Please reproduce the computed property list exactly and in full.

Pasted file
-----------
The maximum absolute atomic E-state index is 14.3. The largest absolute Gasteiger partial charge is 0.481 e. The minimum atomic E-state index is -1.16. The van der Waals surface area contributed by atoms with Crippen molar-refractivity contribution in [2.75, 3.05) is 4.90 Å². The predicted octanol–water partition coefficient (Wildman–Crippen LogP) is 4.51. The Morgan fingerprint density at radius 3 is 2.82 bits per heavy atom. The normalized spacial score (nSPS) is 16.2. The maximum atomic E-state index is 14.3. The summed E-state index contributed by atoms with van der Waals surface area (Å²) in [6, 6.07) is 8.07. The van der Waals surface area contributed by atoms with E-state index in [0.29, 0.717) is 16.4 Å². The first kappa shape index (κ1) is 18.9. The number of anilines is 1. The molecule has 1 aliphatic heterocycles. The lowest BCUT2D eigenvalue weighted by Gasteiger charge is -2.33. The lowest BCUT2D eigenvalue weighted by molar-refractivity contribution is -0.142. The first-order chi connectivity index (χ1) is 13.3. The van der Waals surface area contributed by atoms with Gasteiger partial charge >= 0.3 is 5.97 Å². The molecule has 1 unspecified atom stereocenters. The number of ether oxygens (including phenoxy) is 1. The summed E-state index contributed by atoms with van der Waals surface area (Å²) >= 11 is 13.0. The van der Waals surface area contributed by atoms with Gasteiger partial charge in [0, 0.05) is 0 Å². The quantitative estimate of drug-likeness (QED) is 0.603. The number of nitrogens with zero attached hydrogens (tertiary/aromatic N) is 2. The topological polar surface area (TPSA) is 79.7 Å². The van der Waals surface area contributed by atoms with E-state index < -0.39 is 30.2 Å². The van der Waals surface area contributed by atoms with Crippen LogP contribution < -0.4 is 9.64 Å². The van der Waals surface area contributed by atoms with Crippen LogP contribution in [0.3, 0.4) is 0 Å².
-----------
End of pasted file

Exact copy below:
The maximum absolute atomic E-state index is 14.3. The largest absolute Gasteiger partial charge is 0.481 e. The minimum atomic E-state index is -1.16. The van der Waals surface area contributed by atoms with Crippen molar-refractivity contribution in [2.75, 3.05) is 4.90 Å². The predicted octanol–water partition coefficient (Wildman–Crippen LogP) is 4.51. The Morgan fingerprint density at radius 3 is 2.82 bits per heavy atom. The normalized spacial score (nSPS) is 16.2. The maximum atomic E-state index is 14.3. The summed E-state index contributed by atoms with van der Waals surface area (Å²) in [6, 6.07) is 8.07. The van der Waals surface area contributed by atoms with E-state index in [0.29, 0.717) is 16.4 Å². The first kappa shape index (κ1) is 18.9. The number of anilines is 1. The molecule has 1 aliphatic heterocycles. The lowest BCUT2D eigenvalue weighted by Gasteiger charge is -2.33. The lowest BCUT2D eigenvalue weighted by molar-refractivity contribution is -0.142. The first-order chi connectivity index (χ1) is 13.3. The van der Waals surface area contributed by atoms with Gasteiger partial charge >= 0.3 is 5.97 Å². The molecule has 1 unspecified atom stereocenters. The number of ether oxygens (including phenoxy) is 1. The summed E-state index contributed by atoms with van der Waals surface area (Å²) >= 11 is 13.0. The van der Waals surface area contributed by atoms with Gasteiger partial charge in [0, 0.05) is 0 Å². The quantitative estimate of drug-likeness (QED) is 0.603. The number of nitrogens with zero attached hydrogens (tertiary/aromatic N) is 2. The topological polar surface area (TPSA) is 79.7 Å². The van der Waals surface area contributed by atoms with E-state index < -0.39 is 30.2 Å². The van der Waals surface area contributed by atoms with Crippen LogP contribution < -0.4 is 9.64 Å². The van der Waals surface area contributed by atoms with Crippen LogP contribution in [0.3, 0.4) is 0 Å².